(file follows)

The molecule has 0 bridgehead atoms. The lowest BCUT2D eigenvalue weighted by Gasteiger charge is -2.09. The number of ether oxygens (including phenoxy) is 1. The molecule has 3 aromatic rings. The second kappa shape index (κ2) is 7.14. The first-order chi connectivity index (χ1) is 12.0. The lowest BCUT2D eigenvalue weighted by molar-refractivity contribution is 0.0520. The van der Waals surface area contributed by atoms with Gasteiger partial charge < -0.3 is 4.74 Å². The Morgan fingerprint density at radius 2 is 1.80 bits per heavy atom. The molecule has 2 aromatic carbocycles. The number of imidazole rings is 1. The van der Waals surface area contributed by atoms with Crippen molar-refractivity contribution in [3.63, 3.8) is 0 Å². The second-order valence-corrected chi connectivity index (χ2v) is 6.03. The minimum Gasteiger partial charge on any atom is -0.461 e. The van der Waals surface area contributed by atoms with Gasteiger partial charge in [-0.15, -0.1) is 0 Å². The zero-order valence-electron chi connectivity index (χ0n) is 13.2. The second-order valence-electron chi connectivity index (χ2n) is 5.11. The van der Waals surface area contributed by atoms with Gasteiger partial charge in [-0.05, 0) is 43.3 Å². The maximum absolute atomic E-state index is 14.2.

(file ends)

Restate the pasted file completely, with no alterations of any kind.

The molecule has 0 bridgehead atoms. The lowest BCUT2D eigenvalue weighted by Gasteiger charge is -2.09. The number of ether oxygens (including phenoxy) is 1. The molecule has 3 aromatic rings. The second kappa shape index (κ2) is 7.14. The first-order chi connectivity index (χ1) is 12.0. The lowest BCUT2D eigenvalue weighted by molar-refractivity contribution is 0.0520. The van der Waals surface area contributed by atoms with Gasteiger partial charge < -0.3 is 4.74 Å². The Morgan fingerprint density at radius 2 is 1.80 bits per heavy atom. The molecule has 2 aromatic carbocycles. The number of imidazole rings is 1. The van der Waals surface area contributed by atoms with Crippen molar-refractivity contribution in [3.63, 3.8) is 0 Å². The second-order valence-corrected chi connectivity index (χ2v) is 6.03. The minimum Gasteiger partial charge on any atom is -0.461 e. The van der Waals surface area contributed by atoms with Gasteiger partial charge in [-0.15, -0.1) is 0 Å². The zero-order valence-electron chi connectivity index (χ0n) is 13.2. The second-order valence-electron chi connectivity index (χ2n) is 5.11. The van der Waals surface area contributed by atoms with Gasteiger partial charge in [-0.05, 0) is 43.3 Å². The maximum absolute atomic E-state index is 14.2.